While the sauce was simmering, I quickly browned half a pound of sweet Italian sausage in skillet- crumbling it into bite sized pieces with the help of a wooden spoon. This is where the "bolognese" twist on the recipe comes in. I like a traditional Bolognese sauce but often times John and I prefer a homemade marinara or tomato sauce with some browned Italian sausage crumbled in instead. So when it was time to serve, I spooned some of the Italian sausage crumbles (drained on a paper towel first) into the bottom of a pasta dish. I then spooned some of the tomato sauce over and topped the sauce with a heap of the perfectly cooked gnocchi. Lastly I sprinkled some fresh parmesan (purchased during my last Delallo's visit) and sliced a few basil leaves over for some added flavor.
For my plate however I omitted the sausage and simply ladled the tomato sauce in the bottom of the dish under my gnocchi which I also dusted with cheese and basil. I think the presentation was fun and a little bit "Top Chef-esque" this way but you could also toss the gnocchi into the sauce before plating if you prefer. This is truly a great staple 30 minute dinner and worked out to be the perfect "his and hers" pasta recipe too.

Thursday, August 12, 2010

White Bean and Kale Soup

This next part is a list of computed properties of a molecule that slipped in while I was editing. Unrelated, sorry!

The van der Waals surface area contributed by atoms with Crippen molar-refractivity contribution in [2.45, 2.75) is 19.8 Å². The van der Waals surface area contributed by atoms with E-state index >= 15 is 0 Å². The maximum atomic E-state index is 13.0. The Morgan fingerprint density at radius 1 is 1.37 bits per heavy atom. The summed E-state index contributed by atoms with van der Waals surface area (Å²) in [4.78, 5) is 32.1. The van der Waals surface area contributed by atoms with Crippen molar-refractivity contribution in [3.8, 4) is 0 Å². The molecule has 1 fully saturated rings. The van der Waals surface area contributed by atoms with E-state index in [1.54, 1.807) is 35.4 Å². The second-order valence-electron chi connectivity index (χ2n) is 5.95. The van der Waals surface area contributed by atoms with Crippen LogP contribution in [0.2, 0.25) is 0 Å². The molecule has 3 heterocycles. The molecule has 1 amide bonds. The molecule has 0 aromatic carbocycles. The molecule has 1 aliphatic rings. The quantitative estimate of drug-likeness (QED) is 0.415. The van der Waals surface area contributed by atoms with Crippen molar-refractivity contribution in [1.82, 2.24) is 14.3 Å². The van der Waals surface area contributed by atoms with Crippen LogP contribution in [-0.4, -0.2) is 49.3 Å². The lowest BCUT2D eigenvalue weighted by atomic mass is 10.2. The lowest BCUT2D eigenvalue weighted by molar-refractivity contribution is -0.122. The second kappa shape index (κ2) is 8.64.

The Lacy Kitchen has recently reopened for business after a small renovation project has been completed. I decided to step up my cooking digs a little bit as we settle into our new home. We've upgraded counter tops, added some cabinetry, created bar seating and plans to change out lighting and tile the backsplash are currently under way. Unfortunately changing counter tops requires that plumbing be disconnected for 12 days hence the lack of Accidental Syrup posting activity... Now the oppressively hot days of July/August might not have you in the mood for soup- but for some reason, it sounded like a yummy way to use up some delicious summer veggies. John was on call and I had the evening to myself to putz in my new kitchen.... Ingredients: 3 tablespoons of olive oil 2 Adelle's Organic Italian style Chicken Sausage links (any Italian style or smoked sausage would do) - cut into small cubes 1/2 a large Vidalia onion- chopped 2 large cloves of garlic- grated 1/2 of a red bell pepper- chopped 2 ribs of celery- chopped 2 carrots- peeled, halved and cut into small pieces 1 bunch of kale-inner ribs removed and leaves torn into pieces 4 springs of fresh thyme- leaves removed 1/2 teaspoon red pepper flakes 1 small zucchini- diced 1- 15 oz cans of Cannelinni beans- drained and rinsed 1 tablespoon soy sauce 1/2 teaspoon cracked black pepper 1- 23oz carton of low sodium Vegetable Stock 2-3 cups of water There is something almost therapeutic about making soup... the prepping of all of the ingredients, layering them into the pot just so to ensure everything cooks evenly, and then patiently waiting for all of the flavors to marry together. There is lots of tasting and seasoning, tasting and re-seasoning... searching for that little something that might be missing. There is no fine science and the chances of making a soup exactly the same way twice are slim. I started with the olive oil over medium heat in a large heavy bottomed pot and then added the sausage and onion simultaneously. The sausage is already cooked through so I was really just trying to sweat some of the spicy savory flavor out of the sausage, browning it slightly as the onions softened to translucent. After about 5 minutes, I grated the garlic in with a rasp and then added the celery, peppers and carrots, thyme, salt, pepper and red pepper flakes. I tossed it all together and let the veggies soften a few minutes while I rinsed the kale thoroughly. I then tore the kale into pieces- tossing them into the pot as I went. I tossed it all together and cooked 2-3 minutes until the kale was bright green and slightly wilted. I then added the stock, soy, water, and beans. I turned the heat up to medium-high and brought everything to a boil. After 5-10 minutes, I added the zucchini and let simmer at a low boil for another 5-10 minutes. As soon as the carrots and zucchini were tender, I turned the heat down to medium low and cooked 10-15 minutes more to be sure the beans and veggies soaked in lots of flavor, creating a more flavorful broth. I enjoyed the soup, doused generously in freshly grated parmesan cheese, alongside a simple salad of arugula and fresh radishes dressed with a quick lemon vinaigrette: Juice from half a lemon 1 teaspoon of red wine vinegar 2 tablespoons of olive oil 1/2 teaspoon of dijon vinegar (add a pinch of sugar if you don't like it really tart.. I do.) Light and healthy - hearty and delicious. Lots of left overs for the week. I actually froze 1/3 of the pot in an airtight tupperware container to enjoy another lazy day soon. Fall is just around the corner!